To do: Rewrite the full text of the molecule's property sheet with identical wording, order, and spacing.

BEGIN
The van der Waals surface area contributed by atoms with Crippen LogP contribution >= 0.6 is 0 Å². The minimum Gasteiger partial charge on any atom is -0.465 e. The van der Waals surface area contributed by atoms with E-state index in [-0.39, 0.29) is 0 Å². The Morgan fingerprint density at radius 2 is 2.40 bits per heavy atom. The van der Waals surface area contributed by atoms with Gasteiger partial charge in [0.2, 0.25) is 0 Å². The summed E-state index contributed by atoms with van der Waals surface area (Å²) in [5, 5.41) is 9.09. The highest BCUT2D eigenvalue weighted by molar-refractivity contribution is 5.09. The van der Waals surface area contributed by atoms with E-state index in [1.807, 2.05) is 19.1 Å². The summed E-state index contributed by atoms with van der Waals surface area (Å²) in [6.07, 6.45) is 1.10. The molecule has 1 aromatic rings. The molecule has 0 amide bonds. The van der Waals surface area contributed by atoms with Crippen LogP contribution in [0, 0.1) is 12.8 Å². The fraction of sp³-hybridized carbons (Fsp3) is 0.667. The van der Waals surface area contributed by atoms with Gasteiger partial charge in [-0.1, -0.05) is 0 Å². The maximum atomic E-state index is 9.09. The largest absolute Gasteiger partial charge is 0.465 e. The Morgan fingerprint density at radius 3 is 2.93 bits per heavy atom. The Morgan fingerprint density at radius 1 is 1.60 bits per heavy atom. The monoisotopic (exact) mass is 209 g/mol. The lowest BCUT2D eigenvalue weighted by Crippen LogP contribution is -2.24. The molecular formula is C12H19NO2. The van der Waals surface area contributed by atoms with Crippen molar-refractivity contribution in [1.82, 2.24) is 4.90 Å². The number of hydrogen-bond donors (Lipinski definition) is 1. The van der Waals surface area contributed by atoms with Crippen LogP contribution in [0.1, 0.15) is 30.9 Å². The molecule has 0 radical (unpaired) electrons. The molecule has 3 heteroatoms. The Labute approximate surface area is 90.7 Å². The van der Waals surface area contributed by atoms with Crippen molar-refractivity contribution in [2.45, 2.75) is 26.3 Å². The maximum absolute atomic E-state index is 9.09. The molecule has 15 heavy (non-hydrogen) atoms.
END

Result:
The van der Waals surface area contributed by atoms with Crippen LogP contribution >= 0.6 is 0 Å². The minimum Gasteiger partial charge on any atom is -0.465 e. The van der Waals surface area contributed by atoms with E-state index in [-0.39, 0.29) is 0 Å². The Morgan fingerprint density at radius 2 is 2.40 bits per heavy atom. The van der Waals surface area contributed by atoms with Gasteiger partial charge in [0.2, 0.25) is 0 Å². The summed E-state index contributed by atoms with van der Waals surface area (Å²) in [5, 5.41) is 9.09. The highest BCUT2D eigenvalue weighted by molar-refractivity contribution is 5.09. The van der Waals surface area contributed by atoms with E-state index in [1.807, 2.05) is 19.1 Å². The summed E-state index contributed by atoms with van der Waals surface area (Å²) in [6.07, 6.45) is 1.10. The molecule has 1 aromatic rings. The molecule has 0 amide bonds. The van der Waals surface area contributed by atoms with Crippen LogP contribution in [0, 0.1) is 12.8 Å². The fraction of sp³-hybridized carbons (Fsp3) is 0.667. The van der Waals surface area contributed by atoms with Gasteiger partial charge in [-0.1, -0.05) is 0 Å². The maximum atomic E-state index is 9.09. The largest absolute Gasteiger partial charge is 0.465 e. The Morgan fingerprint density at radius 3 is 2.93 bits per heavy atom. The Morgan fingerprint density at radius 1 is 1.60 bits per heavy atom. The monoisotopic (exact) mass is 209 g/mol. The lowest BCUT2D eigenvalue weighted by Crippen LogP contribution is -2.24. The molecular formula is C12H19NO2. The van der Waals surface area contributed by atoms with Crippen molar-refractivity contribution in [1.82, 2.24) is 4.90 Å². The number of hydrogen-bond donors (Lipinski definition) is 1. The van der Waals surface area contributed by atoms with Crippen LogP contribution in [0.1, 0.15) is 30.9 Å². The molecule has 0 radical (unpaired) electrons. The molecule has 3 heteroatoms. The Labute approximate surface area is 90.7 Å². The van der Waals surface area contributed by atoms with Crippen molar-refractivity contribution in [2.45, 2.75) is 26.3 Å². The maximum absolute atomic E-state index is 9.09. The molecule has 15 heavy (non-hydrogen) atoms.